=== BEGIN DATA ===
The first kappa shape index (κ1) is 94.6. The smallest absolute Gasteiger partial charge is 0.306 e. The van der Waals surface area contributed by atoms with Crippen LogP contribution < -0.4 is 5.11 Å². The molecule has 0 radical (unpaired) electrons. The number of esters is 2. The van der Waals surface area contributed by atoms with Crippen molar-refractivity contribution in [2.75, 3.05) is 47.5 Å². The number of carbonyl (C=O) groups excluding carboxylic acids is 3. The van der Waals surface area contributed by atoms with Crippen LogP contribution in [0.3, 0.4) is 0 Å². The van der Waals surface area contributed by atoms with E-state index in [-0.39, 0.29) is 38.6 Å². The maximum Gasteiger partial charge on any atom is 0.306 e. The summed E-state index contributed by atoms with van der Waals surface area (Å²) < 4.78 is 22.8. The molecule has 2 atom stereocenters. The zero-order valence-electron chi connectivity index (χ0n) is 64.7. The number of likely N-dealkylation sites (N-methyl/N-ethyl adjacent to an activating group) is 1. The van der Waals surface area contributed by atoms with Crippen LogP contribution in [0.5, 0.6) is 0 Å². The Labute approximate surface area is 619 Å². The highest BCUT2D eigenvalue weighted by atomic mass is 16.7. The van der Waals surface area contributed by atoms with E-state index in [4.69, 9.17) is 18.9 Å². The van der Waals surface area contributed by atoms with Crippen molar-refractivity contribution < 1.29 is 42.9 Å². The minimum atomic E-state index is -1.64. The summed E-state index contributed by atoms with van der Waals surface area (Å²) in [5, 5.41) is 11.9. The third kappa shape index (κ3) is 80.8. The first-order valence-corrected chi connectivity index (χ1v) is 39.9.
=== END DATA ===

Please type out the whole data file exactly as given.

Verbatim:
The first kappa shape index (κ1) is 94.6. The smallest absolute Gasteiger partial charge is 0.306 e. The van der Waals surface area contributed by atoms with Crippen LogP contribution < -0.4 is 5.11 Å². The molecule has 0 radical (unpaired) electrons. The number of esters is 2. The van der Waals surface area contributed by atoms with Crippen molar-refractivity contribution in [2.75, 3.05) is 47.5 Å². The number of carbonyl (C=O) groups excluding carboxylic acids is 3. The van der Waals surface area contributed by atoms with Crippen LogP contribution in [0.3, 0.4) is 0 Å². The van der Waals surface area contributed by atoms with E-state index in [-0.39, 0.29) is 38.6 Å². The maximum Gasteiger partial charge on any atom is 0.306 e. The summed E-state index contributed by atoms with van der Waals surface area (Å²) < 4.78 is 22.8. The molecule has 2 atom stereocenters. The zero-order valence-electron chi connectivity index (χ0n) is 64.7. The number of likely N-dealkylation sites (N-methyl/N-ethyl adjacent to an activating group) is 1. The van der Waals surface area contributed by atoms with Crippen LogP contribution in [0.5, 0.6) is 0 Å². The Labute approximate surface area is 619 Å². The highest BCUT2D eigenvalue weighted by atomic mass is 16.7. The van der Waals surface area contributed by atoms with E-state index in [4.69, 9.17) is 18.9 Å². The van der Waals surface area contributed by atoms with Crippen molar-refractivity contribution < 1.29 is 42.9 Å². The minimum atomic E-state index is -1.64. The summed E-state index contributed by atoms with van der Waals surface area (Å²) in [5, 5.41) is 11.9. The third kappa shape index (κ3) is 80.8. The first-order valence-corrected chi connectivity index (χ1v) is 39.9.